Attachment:
Home-made Rail Squaring Jig 001_02.jpg
Home-made Rail Squaring Jig 001_02.jpg [ 190.99 KiB | Viewed 1304 times ]

Above: Home-made Rail Squaring Jig (from FOG)
Above: Festool FS-KS angle guide (combination bevel guide)

Attachment:
Festool FS-KS Combination Bevel Guide 001_01.jpg
Festool FS-KS Combination Bevel Guide 001_01.jpg [ 98.87 KiB | Viewed 1304 times ]


Out of interest should you want to make your own, Festool (and other) rails use a 12 x 6mm steel bar for clamping

TBH I found out the hard way that the factory supplied (Festool) accessory is utter junk (I bought one - and they now cost circa £70) which flexes and tends to move and change angle all on its' own not to mention being too short to actually square a 1900mm rail in my experience. that made it useless for repeat squaring although it can be used to measure angles directly on the building/workpiece and cut without the need to do any intermediate work (so better than using a 9in sliding bevel potentially). Either way I think there is still a gap in the market for a better, affordable solution.

A note: If it's compatible with Festool rails it will also work with Makita, Metabo, GMC, Triton and Parkside rails, as well.

Not much of a clamp with rail user myself, although I did get a couple of Festool F-cramps a few years back which mainly seem to be used to clamp timber together.... but a rail square seems to be a good way to quickly do squaring cuts if you already have a rail saw and the rails - providing it doesn't cost the earth

Posted for the sake of completeness.

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PostPosted: Fri Feb 23, 2018 12:38 pm 
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I use my 12" speed/rafter square against the edge of my track on the rare occasion I need to do that kind of cut. Mostly though I am working to pencil lines.

Come to think of it, those cam/toggle type clamps are cheap to get, I bet you could bolt a pair onto a speed square and make your own.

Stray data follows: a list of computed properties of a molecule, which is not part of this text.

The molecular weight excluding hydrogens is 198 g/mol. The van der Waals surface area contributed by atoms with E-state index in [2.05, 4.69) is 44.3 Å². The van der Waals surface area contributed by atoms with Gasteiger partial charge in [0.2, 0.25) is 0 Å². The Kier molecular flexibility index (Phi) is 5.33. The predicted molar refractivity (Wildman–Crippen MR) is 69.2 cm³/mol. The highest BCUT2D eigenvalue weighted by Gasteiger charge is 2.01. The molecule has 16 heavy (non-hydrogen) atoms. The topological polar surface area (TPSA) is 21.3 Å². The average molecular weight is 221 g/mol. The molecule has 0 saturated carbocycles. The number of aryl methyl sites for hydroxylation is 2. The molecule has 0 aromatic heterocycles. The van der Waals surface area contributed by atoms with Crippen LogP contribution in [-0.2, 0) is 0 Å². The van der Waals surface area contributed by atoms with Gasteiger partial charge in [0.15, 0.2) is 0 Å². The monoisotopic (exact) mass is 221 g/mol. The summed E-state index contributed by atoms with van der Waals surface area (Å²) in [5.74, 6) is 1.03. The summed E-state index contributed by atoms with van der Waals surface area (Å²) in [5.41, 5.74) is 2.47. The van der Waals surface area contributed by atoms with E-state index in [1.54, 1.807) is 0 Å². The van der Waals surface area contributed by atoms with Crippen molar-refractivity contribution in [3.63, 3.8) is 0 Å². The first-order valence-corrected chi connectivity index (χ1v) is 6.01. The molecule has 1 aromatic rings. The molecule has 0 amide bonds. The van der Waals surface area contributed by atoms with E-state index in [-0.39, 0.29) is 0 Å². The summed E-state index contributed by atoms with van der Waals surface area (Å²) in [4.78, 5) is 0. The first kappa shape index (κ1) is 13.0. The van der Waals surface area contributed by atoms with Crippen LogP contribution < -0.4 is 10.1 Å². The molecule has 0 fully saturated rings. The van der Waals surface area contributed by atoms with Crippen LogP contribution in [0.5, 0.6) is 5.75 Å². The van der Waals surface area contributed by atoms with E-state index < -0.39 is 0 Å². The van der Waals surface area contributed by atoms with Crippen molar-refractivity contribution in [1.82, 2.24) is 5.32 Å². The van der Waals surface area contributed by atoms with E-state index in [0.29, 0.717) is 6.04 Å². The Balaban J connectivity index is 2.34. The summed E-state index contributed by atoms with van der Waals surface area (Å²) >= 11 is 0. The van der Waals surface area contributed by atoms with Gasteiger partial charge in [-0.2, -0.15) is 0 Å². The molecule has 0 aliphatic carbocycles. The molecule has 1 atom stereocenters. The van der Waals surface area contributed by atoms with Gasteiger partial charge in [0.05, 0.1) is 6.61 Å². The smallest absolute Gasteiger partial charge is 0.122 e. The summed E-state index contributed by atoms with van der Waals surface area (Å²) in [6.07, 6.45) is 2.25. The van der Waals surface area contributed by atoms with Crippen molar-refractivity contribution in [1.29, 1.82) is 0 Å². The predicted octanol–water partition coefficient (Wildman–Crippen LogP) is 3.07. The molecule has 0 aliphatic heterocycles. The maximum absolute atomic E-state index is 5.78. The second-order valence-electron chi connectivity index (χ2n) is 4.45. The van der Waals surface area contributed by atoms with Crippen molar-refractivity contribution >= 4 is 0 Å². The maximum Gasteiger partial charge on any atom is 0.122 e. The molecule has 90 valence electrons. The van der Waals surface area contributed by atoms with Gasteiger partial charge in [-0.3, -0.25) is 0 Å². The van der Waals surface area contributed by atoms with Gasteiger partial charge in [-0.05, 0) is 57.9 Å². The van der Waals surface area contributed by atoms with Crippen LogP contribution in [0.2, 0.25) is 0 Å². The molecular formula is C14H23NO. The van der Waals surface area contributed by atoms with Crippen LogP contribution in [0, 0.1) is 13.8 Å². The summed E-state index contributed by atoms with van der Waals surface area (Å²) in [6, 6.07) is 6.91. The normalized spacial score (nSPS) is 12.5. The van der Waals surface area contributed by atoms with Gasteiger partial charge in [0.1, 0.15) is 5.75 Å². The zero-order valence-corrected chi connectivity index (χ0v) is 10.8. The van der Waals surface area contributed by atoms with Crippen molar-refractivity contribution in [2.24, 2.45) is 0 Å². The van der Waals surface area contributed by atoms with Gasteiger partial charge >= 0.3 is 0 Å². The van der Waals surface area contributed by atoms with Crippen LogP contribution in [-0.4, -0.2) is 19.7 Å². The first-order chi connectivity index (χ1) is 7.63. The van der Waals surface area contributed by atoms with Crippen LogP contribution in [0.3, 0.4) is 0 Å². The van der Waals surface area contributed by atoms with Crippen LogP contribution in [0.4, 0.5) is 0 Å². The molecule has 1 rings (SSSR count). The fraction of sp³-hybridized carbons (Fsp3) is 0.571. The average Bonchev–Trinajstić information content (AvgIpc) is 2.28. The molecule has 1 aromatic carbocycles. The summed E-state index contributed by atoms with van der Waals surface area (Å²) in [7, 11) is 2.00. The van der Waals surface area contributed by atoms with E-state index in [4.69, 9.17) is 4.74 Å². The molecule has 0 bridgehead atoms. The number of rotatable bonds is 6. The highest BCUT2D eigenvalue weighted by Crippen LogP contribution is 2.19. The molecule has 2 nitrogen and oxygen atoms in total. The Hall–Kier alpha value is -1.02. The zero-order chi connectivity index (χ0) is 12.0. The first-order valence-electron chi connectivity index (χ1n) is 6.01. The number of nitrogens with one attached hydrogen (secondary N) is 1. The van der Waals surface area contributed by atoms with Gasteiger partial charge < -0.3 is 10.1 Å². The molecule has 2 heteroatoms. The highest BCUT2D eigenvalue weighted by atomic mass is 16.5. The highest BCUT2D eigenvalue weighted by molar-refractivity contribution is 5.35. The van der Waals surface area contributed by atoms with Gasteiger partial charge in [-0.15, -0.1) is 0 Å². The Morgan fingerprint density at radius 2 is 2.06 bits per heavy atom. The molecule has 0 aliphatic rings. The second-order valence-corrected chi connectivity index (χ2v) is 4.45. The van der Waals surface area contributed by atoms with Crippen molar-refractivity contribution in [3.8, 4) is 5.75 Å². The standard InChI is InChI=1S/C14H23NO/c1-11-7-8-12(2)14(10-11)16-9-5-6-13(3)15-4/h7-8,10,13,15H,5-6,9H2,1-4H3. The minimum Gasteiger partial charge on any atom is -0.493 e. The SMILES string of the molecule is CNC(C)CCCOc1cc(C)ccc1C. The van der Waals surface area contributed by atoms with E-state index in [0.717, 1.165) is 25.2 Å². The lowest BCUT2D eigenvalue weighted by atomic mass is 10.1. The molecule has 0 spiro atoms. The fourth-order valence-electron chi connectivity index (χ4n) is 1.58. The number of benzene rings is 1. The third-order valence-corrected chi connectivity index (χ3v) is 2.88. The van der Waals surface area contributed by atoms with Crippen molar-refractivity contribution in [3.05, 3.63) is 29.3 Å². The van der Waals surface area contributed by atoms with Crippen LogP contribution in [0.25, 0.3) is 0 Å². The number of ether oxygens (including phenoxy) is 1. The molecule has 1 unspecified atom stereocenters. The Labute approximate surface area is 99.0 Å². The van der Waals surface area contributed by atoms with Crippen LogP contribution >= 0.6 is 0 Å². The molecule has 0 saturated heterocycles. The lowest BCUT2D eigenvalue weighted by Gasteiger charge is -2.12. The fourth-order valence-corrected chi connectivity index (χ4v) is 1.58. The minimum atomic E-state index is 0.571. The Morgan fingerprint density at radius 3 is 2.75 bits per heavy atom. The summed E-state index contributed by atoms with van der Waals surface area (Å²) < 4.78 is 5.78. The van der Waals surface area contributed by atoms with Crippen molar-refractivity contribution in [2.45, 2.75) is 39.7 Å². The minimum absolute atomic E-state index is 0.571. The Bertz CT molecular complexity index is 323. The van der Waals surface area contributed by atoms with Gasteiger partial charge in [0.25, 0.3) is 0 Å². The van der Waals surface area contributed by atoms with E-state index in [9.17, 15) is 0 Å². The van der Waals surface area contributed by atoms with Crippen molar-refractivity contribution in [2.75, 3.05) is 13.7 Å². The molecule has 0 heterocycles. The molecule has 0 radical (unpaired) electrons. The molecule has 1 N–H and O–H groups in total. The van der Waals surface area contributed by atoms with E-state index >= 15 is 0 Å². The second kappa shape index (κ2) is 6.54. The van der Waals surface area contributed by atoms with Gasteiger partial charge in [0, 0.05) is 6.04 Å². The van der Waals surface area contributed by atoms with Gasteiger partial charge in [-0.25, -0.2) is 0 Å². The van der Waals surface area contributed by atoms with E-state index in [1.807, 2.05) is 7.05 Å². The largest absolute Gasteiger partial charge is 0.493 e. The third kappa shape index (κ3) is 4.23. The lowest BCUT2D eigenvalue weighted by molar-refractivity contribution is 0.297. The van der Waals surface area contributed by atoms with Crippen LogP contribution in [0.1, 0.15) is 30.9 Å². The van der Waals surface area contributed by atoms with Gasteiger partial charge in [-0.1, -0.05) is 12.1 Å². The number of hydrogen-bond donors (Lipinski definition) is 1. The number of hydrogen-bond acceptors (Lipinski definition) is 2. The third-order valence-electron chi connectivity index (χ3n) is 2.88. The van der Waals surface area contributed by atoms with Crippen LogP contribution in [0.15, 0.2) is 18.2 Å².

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PostPosted: Fri Feb 23, 2018 2:07 pm 
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to be honest using a square is over complicating it quite a bit
you only ever need a tape on machine cut sheets
i always mark the tape and board then you automatically get an accurate transfer especially iff you are cutting several identical bits
i will check a part cut board after a few cuts to check for creeping error iff a very accurate cut is required but 99% off the time its within 2mm across the 1220

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PostPosted: Fri Feb 23, 2018 2:42 pm 
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I was always was too mean to pay out for a clamp system even though I thought that they were really good. I had always toyed with getting a plunge saw and rail system but never did. So for years I just used speed clamps and a piece of straight board to guide my circular saw and my router. It was laborious and required careful measurements to ensure accuracy. I think the last job I did was cutting a load of parallel grooves in MDF to simulate T&G and a clamp system would have been really useful. C'est La Vie.

DWD

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PostPosted: Fri Feb 23, 2018 2:52 pm 
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great thing about a track is
no or little splinter
from start to finish about 20-30 seconds two marks place and cut :huray:
non off this measurement add 4" mark lay clamp cut unclamp :lol: